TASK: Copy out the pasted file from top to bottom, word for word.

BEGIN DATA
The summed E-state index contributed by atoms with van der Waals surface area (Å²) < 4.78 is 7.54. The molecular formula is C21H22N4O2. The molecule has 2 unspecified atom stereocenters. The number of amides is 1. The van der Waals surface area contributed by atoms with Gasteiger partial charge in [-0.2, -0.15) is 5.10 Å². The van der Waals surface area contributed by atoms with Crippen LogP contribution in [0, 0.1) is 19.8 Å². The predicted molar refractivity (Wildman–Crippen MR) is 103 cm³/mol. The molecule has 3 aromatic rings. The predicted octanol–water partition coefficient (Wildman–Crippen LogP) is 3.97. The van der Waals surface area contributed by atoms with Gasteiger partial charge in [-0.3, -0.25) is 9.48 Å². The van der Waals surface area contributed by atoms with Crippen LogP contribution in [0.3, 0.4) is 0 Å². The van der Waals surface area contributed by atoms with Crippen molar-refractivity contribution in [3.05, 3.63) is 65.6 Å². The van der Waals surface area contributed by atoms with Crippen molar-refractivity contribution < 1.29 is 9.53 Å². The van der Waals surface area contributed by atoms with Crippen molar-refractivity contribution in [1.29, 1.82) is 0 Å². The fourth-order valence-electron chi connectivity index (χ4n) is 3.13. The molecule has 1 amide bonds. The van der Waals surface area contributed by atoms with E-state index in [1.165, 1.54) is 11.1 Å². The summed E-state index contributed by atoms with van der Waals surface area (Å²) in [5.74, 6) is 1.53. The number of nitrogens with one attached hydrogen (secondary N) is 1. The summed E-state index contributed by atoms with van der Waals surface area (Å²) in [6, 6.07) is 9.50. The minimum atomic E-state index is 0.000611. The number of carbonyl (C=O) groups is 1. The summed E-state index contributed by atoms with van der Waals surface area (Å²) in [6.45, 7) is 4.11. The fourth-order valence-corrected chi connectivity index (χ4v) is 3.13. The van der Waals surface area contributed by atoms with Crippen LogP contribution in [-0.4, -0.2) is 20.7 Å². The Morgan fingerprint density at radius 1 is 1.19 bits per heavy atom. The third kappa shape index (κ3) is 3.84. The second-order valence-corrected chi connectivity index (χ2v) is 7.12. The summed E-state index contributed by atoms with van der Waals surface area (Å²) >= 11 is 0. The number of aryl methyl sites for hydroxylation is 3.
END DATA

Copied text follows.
The summed E-state index contributed by atoms with van der Waals surface area (Å²) < 4.78 is 7.54. The molecular formula is C21H22N4O2. The molecule has 2 unspecified atom stereocenters. The number of amides is 1. The van der Waals surface area contributed by atoms with Gasteiger partial charge in [-0.2, -0.15) is 5.10 Å². The van der Waals surface area contributed by atoms with Crippen LogP contribution in [0, 0.1) is 19.8 Å². The predicted molar refractivity (Wildman–Crippen MR) is 103 cm³/mol. The molecule has 3 aromatic rings. The predicted octanol–water partition coefficient (Wildman–Crippen LogP) is 3.97. The van der Waals surface area contributed by atoms with Gasteiger partial charge in [-0.3, -0.25) is 9.48 Å². The van der Waals surface area contributed by atoms with Crippen LogP contribution in [0.3, 0.4) is 0 Å². The van der Waals surface area contributed by atoms with Crippen molar-refractivity contribution in [3.05, 3.63) is 65.6 Å². The van der Waals surface area contributed by atoms with Crippen molar-refractivity contribution < 1.29 is 9.53 Å². The van der Waals surface area contributed by atoms with Crippen molar-refractivity contribution in [1.29, 1.82) is 0 Å². The fourth-order valence-electron chi connectivity index (χ4n) is 3.13. The molecule has 1 amide bonds. The van der Waals surface area contributed by atoms with E-state index in [1.165, 1.54) is 11.1 Å². The summed E-state index contributed by atoms with van der Waals surface area (Å²) in [5.74, 6) is 1.53. The number of nitrogens with one attached hydrogen (secondary N) is 1. The summed E-state index contributed by atoms with van der Waals surface area (Å²) in [6, 6.07) is 9.50. The minimum atomic E-state index is 0.000611. The number of carbonyl (C=O) groups is 1. The summed E-state index contributed by atoms with van der Waals surface area (Å²) in [6.45, 7) is 4.11. The fourth-order valence-corrected chi connectivity index (χ4v) is 3.13. The van der Waals surface area contributed by atoms with Crippen LogP contribution in [-0.4, -0.2) is 20.7 Å². The Morgan fingerprint density at radius 1 is 1.19 bits per heavy atom. The third kappa shape index (κ3) is 3.84. The second-order valence-corrected chi connectivity index (χ2v) is 7.12. The summed E-state index contributed by atoms with van der Waals surface area (Å²) >= 11 is 0. The number of aryl methyl sites for hydroxylation is 3.